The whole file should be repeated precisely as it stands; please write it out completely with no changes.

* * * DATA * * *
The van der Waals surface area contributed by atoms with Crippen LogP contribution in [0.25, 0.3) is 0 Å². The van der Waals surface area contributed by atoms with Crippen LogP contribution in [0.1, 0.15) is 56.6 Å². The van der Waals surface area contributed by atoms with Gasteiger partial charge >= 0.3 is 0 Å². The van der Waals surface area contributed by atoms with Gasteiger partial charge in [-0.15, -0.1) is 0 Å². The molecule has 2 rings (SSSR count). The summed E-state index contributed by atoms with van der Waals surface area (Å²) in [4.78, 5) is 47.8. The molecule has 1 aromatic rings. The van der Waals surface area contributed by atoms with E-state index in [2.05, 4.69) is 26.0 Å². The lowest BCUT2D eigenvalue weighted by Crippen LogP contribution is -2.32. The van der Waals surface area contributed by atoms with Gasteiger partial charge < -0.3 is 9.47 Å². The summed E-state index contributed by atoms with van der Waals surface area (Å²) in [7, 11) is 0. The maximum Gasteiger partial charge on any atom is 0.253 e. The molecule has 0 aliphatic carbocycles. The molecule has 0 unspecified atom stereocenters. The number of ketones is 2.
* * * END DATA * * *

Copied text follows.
The van der Waals surface area contributed by atoms with Crippen LogP contribution in [0.25, 0.3) is 0 Å². The van der Waals surface area contributed by atoms with Crippen LogP contribution in [0.1, 0.15) is 56.6 Å². The van der Waals surface area contributed by atoms with Gasteiger partial charge >= 0.3 is 0 Å². The van der Waals surface area contributed by atoms with Gasteiger partial charge in [-0.15, -0.1) is 0 Å². The molecule has 2 rings (SSSR count). The summed E-state index contributed by atoms with van der Waals surface area (Å²) in [4.78, 5) is 47.8. The molecule has 1 aromatic rings. The van der Waals surface area contributed by atoms with E-state index in [2.05, 4.69) is 26.0 Å². The lowest BCUT2D eigenvalue weighted by Crippen LogP contribution is -2.32. The van der Waals surface area contributed by atoms with Gasteiger partial charge < -0.3 is 9.47 Å². The summed E-state index contributed by atoms with van der Waals surface area (Å²) in [7, 11) is 0. The maximum Gasteiger partial charge on any atom is 0.253 e. The molecule has 0 aliphatic carbocycles. The molecule has 0 unspecified atom stereocenters. The number of ketones is 2.